The first piece of software I ever purchased was:  Zork I.  I bought it at K-Mart, in the early 1980s, for my Commodore 64.  So, this game has always had, and still has today, a special place in my heart.  I still have it today, and it still works fine.  I have memorized the solutions to the twenty treasures, and enjoy racing myself to see how quickly I can find them all and solve the game—this comes in handy when having to suffer through boring meetings during the workday. 😀

Zork was a product of Infocom, the originator of the "text-based adventure" game, a.k.a. "interactive fiction".  Zork was written in a domain-specific language called the Zork Implementation Language (ZIL), which got compiled to a binary output format called z-code, which then ran in a virtual machine called a Z-machine.  The Z-machine interpreted Zork's z-code, and, thanks to this abstracted architecture, Infocom was able to port Zork and the rest of their text-based adventure games to all the various 8-bit platforms of the 1980s by simply porting the Z-machine interpreter.  The ZIL-based game source code did not have to be modified for every system.  Anyway, there are whole documentaries on Infocom and Zork, and that fascinating story is beyond the scope of this article.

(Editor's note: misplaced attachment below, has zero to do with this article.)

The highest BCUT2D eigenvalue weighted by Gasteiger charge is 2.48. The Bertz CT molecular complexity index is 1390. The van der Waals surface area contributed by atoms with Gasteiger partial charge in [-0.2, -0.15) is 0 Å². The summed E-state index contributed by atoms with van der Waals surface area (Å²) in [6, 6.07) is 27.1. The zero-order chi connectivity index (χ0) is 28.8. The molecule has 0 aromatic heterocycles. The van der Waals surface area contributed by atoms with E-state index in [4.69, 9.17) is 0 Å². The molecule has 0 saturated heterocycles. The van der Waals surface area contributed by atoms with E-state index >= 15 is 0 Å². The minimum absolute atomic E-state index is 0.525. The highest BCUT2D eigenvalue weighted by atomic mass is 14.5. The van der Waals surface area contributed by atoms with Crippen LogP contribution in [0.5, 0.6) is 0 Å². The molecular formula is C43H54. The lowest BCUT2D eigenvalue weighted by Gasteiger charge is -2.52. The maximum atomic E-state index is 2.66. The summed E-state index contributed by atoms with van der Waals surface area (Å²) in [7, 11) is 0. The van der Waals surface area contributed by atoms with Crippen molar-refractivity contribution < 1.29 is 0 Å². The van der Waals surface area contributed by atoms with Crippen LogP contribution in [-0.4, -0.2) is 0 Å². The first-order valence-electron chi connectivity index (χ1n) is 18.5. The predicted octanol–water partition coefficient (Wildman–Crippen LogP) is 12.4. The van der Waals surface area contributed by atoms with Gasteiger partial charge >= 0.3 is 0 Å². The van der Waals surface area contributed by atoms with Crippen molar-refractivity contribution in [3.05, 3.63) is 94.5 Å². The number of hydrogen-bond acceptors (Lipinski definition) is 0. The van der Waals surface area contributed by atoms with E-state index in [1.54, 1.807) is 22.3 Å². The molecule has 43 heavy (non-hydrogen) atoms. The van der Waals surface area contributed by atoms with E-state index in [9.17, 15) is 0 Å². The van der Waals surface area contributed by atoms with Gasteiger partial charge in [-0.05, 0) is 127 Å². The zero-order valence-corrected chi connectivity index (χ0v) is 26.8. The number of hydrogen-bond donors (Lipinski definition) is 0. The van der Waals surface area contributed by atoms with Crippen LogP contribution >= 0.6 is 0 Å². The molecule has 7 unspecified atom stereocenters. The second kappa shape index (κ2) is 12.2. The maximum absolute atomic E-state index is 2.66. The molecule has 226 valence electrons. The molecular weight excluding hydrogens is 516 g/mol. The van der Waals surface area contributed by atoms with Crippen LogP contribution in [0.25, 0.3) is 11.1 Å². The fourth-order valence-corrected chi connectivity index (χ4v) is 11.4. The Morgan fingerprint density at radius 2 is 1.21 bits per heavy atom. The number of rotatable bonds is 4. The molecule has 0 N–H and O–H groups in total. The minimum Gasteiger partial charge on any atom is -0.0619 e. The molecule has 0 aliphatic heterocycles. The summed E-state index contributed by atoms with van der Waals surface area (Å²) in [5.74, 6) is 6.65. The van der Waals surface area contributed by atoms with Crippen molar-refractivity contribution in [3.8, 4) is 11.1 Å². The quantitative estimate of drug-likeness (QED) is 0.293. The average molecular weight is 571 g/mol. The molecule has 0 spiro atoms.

What is the scope of this article you may ask?  Well, in much the same way that people try to get DOOM to run on anything, there is also a race to make Zork run on anything.  So, in support of that noble and worthwhile goal, I humbly present to you this post which explains how to do just that—run Zork from BIOS!

Getting Started

We need two things to run Zork:
  1. a Z-machine implementation, to interpret the z-code
  2. the compiled z-code for Zork


Frotz is a portable, open source, Z-Machine interpreter that has been under development for over 25 years.  Thankfully, Github user go2tom42 has ported Frotz to the UEFI Shell!  That project can be found here:

To build Frotz.efi, I followed the instructions on the Github site, and they worked without trouble:
1.  sudo wget -qO - | bash
2.  found the binary at:  edk2/Build/AppPkg/DEBUG_GCC5/X64/AppPkg/Applications/frotz/Frotz/OUTPUT/Frotz.efi

(I did this running Ubuntu 22.04)

I put Frotz.efi on a drive containing the UEFI shell.

Zork z-code

ZIL/z-code files, representing text-based adventure games, can be found all over the Internet.  I recommend the best place to be the Interactive Fiction Database.  Note that while Frotz can run any z-code file, we're focusing here on Zork, so here is the direct link:


So, having put the Frotz.efi and the zork1-r119-s880429.z3 z-code file on the same UEFI Shell image, I booted it and got:

There you have it!  Thanks to go2tom42 for making Frotz run in the UEFI shell, and of course thanks to Tim Anderson, Marc Blank, Bruce Daniels, and Dave Lebling at Infocom for creating the fantastic Zork game!  Have fun playing Zork!

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